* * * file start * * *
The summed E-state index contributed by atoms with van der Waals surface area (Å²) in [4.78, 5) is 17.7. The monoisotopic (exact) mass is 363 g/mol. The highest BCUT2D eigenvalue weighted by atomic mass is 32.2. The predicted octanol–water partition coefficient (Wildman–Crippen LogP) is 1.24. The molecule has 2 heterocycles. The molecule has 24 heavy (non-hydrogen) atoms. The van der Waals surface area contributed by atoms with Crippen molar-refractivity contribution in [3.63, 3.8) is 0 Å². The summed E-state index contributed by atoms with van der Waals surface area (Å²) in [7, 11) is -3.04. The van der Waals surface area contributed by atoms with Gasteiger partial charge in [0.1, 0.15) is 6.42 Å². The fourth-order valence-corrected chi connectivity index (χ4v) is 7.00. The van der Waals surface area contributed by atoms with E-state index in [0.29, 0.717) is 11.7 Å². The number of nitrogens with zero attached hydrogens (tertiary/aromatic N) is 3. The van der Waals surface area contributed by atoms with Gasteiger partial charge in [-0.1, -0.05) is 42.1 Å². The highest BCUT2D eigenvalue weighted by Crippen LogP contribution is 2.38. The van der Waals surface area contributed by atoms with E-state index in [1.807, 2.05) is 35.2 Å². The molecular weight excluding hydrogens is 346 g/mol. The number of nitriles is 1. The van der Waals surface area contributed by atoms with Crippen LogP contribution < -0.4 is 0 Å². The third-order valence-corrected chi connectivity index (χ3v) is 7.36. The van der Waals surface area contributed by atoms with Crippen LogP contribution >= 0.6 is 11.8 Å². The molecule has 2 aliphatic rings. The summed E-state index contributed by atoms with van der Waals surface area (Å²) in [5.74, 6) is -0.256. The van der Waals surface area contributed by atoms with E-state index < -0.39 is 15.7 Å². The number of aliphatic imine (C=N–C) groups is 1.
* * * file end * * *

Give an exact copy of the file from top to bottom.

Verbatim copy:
The summed E-state index contributed by atoms with van der Waals surface area (Å²) in [4.78, 5) is 17.7. The monoisotopic (exact) mass is 363 g/mol. The highest BCUT2D eigenvalue weighted by atomic mass is 32.2. The predicted octanol–water partition coefficient (Wildman–Crippen LogP) is 1.24. The molecule has 2 heterocycles. The molecule has 24 heavy (non-hydrogen) atoms. The van der Waals surface area contributed by atoms with Crippen molar-refractivity contribution in [3.63, 3.8) is 0 Å². The summed E-state index contributed by atoms with van der Waals surface area (Å²) in [7, 11) is -3.04. The van der Waals surface area contributed by atoms with Gasteiger partial charge in [0.1, 0.15) is 6.42 Å². The fourth-order valence-corrected chi connectivity index (χ4v) is 7.00. The van der Waals surface area contributed by atoms with E-state index in [0.29, 0.717) is 11.7 Å². The number of nitrogens with zero attached hydrogens (tertiary/aromatic N) is 3. The van der Waals surface area contributed by atoms with Gasteiger partial charge in [-0.1, -0.05) is 42.1 Å². The highest BCUT2D eigenvalue weighted by Crippen LogP contribution is 2.38. The van der Waals surface area contributed by atoms with E-state index in [1.807, 2.05) is 35.2 Å². The molecular weight excluding hydrogens is 346 g/mol. The number of nitriles is 1. The van der Waals surface area contributed by atoms with Crippen LogP contribution < -0.4 is 0 Å². The third-order valence-corrected chi connectivity index (χ3v) is 7.36. The van der Waals surface area contributed by atoms with Crippen LogP contribution >= 0.6 is 11.8 Å². The molecule has 2 aliphatic rings. The summed E-state index contributed by atoms with van der Waals surface area (Å²) in [5.74, 6) is -0.256. The van der Waals surface area contributed by atoms with E-state index < -0.39 is 15.7 Å². The number of aliphatic imine (C=N–C) groups is 1.